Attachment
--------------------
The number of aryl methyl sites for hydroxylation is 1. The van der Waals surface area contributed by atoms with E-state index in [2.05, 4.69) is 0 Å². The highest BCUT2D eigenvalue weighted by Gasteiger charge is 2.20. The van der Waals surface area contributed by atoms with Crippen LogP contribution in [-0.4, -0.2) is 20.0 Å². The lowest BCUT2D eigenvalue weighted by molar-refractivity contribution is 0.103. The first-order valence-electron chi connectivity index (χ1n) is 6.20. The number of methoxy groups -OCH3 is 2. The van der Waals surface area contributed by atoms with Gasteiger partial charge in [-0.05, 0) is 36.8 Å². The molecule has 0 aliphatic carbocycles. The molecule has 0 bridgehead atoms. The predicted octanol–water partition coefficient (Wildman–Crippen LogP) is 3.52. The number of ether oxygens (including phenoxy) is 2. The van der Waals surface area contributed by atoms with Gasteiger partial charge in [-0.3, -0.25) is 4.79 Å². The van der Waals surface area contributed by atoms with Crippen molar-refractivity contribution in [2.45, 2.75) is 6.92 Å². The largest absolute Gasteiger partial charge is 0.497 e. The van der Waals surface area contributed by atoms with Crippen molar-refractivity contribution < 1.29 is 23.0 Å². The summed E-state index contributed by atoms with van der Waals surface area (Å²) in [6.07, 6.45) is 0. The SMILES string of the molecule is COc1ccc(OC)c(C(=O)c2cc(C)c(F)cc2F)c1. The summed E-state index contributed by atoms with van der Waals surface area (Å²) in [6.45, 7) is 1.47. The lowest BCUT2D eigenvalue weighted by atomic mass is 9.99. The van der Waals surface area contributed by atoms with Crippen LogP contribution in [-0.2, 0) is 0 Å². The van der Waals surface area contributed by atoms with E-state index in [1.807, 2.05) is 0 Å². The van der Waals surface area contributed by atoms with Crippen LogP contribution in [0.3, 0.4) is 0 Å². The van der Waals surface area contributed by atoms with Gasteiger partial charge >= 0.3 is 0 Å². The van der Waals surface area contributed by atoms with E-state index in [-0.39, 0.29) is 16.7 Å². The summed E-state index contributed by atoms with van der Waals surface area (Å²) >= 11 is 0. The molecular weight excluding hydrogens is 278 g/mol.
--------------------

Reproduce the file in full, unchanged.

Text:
The number of aryl methyl sites for hydroxylation is 1. The van der Waals surface area contributed by atoms with E-state index in [2.05, 4.69) is 0 Å². The highest BCUT2D eigenvalue weighted by Gasteiger charge is 2.20. The van der Waals surface area contributed by atoms with Crippen LogP contribution in [-0.4, -0.2) is 20.0 Å². The lowest BCUT2D eigenvalue weighted by molar-refractivity contribution is 0.103. The first-order valence-electron chi connectivity index (χ1n) is 6.20. The number of methoxy groups -OCH3 is 2. The van der Waals surface area contributed by atoms with Gasteiger partial charge in [-0.05, 0) is 36.8 Å². The molecule has 0 aliphatic carbocycles. The molecule has 0 bridgehead atoms. The predicted octanol–water partition coefficient (Wildman–Crippen LogP) is 3.52. The number of ether oxygens (including phenoxy) is 2. The van der Waals surface area contributed by atoms with Gasteiger partial charge in [-0.3, -0.25) is 4.79 Å². The van der Waals surface area contributed by atoms with Crippen molar-refractivity contribution in [2.45, 2.75) is 6.92 Å². The largest absolute Gasteiger partial charge is 0.497 e. The van der Waals surface area contributed by atoms with Crippen molar-refractivity contribution < 1.29 is 23.0 Å². The summed E-state index contributed by atoms with van der Waals surface area (Å²) in [6.07, 6.45) is 0. The SMILES string of the molecule is COc1ccc(OC)c(C(=O)c2cc(C)c(F)cc2F)c1. The summed E-state index contributed by atoms with van der Waals surface area (Å²) in [6.45, 7) is 1.47. The lowest BCUT2D eigenvalue weighted by atomic mass is 9.99. The van der Waals surface area contributed by atoms with Crippen LogP contribution in [-0.2, 0) is 0 Å². The van der Waals surface area contributed by atoms with E-state index in [1.807, 2.05) is 0 Å². The van der Waals surface area contributed by atoms with Crippen LogP contribution in [0.3, 0.4) is 0 Å². The van der Waals surface area contributed by atoms with Gasteiger partial charge >= 0.3 is 0 Å². The van der Waals surface area contributed by atoms with E-state index in [-0.39, 0.29) is 16.7 Å². The summed E-state index contributed by atoms with van der Waals surface area (Å²) >= 11 is 0. The molecular weight excluding hydrogens is 278 g/mol.